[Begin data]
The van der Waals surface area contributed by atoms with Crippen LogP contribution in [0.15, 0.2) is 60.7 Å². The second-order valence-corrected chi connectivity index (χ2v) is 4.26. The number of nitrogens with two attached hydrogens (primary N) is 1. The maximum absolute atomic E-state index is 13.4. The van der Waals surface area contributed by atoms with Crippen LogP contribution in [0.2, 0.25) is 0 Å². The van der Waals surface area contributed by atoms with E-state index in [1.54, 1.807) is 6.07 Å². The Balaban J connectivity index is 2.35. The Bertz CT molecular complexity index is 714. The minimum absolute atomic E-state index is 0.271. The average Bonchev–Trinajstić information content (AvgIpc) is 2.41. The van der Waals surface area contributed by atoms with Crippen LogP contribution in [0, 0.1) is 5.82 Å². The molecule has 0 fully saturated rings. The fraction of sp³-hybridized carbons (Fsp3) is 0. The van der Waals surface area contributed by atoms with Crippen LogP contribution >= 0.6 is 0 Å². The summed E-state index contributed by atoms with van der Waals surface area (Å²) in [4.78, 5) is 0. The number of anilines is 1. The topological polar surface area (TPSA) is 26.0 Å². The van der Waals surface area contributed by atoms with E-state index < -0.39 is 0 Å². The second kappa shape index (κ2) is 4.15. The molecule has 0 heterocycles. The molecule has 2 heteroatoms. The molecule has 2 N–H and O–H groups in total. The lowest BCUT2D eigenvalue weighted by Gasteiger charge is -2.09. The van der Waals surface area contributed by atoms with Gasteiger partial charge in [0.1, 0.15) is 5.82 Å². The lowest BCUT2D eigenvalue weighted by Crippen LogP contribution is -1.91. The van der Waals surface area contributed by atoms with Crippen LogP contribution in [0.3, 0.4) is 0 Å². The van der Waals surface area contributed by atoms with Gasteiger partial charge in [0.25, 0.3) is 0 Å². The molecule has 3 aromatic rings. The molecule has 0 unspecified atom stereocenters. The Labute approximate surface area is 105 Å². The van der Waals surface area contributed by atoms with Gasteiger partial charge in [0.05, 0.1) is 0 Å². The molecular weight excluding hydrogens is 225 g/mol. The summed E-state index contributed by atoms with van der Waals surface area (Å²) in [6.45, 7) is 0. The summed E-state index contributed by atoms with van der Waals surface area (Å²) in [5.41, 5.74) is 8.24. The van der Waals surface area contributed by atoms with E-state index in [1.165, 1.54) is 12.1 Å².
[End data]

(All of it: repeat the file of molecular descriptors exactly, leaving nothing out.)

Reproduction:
The van der Waals surface area contributed by atoms with Crippen LogP contribution in [0.15, 0.2) is 60.7 Å². The second-order valence-corrected chi connectivity index (χ2v) is 4.26. The number of nitrogens with two attached hydrogens (primary N) is 1. The maximum absolute atomic E-state index is 13.4. The van der Waals surface area contributed by atoms with Crippen LogP contribution in [0.2, 0.25) is 0 Å². The van der Waals surface area contributed by atoms with E-state index in [1.54, 1.807) is 6.07 Å². The Balaban J connectivity index is 2.35. The Bertz CT molecular complexity index is 714. The minimum absolute atomic E-state index is 0.271. The average Bonchev–Trinajstić information content (AvgIpc) is 2.41. The van der Waals surface area contributed by atoms with Crippen LogP contribution in [0, 0.1) is 5.82 Å². The molecule has 0 fully saturated rings. The fraction of sp³-hybridized carbons (Fsp3) is 0. The van der Waals surface area contributed by atoms with Crippen LogP contribution >= 0.6 is 0 Å². The summed E-state index contributed by atoms with van der Waals surface area (Å²) in [4.78, 5) is 0. The number of anilines is 1. The topological polar surface area (TPSA) is 26.0 Å². The van der Waals surface area contributed by atoms with E-state index < -0.39 is 0 Å². The second kappa shape index (κ2) is 4.15. The molecule has 0 heterocycles. The molecule has 2 heteroatoms. The molecule has 2 N–H and O–H groups in total. The lowest BCUT2D eigenvalue weighted by Gasteiger charge is -2.09. The van der Waals surface area contributed by atoms with Gasteiger partial charge in [0.1, 0.15) is 5.82 Å². The lowest BCUT2D eigenvalue weighted by Crippen LogP contribution is -1.91. The van der Waals surface area contributed by atoms with Crippen LogP contribution in [0.3, 0.4) is 0 Å². The van der Waals surface area contributed by atoms with Gasteiger partial charge in [0.25, 0.3) is 0 Å². The molecule has 3 aromatic rings. The molecule has 0 unspecified atom stereocenters. The Labute approximate surface area is 105 Å². The van der Waals surface area contributed by atoms with Gasteiger partial charge in [0.05, 0.1) is 0 Å². The molecular weight excluding hydrogens is 225 g/mol. The summed E-state index contributed by atoms with van der Waals surface area (Å²) in [6.45, 7) is 0. The summed E-state index contributed by atoms with van der Waals surface area (Å²) in [5.41, 5.74) is 8.24. The van der Waals surface area contributed by atoms with E-state index in [1.165, 1.54) is 12.1 Å².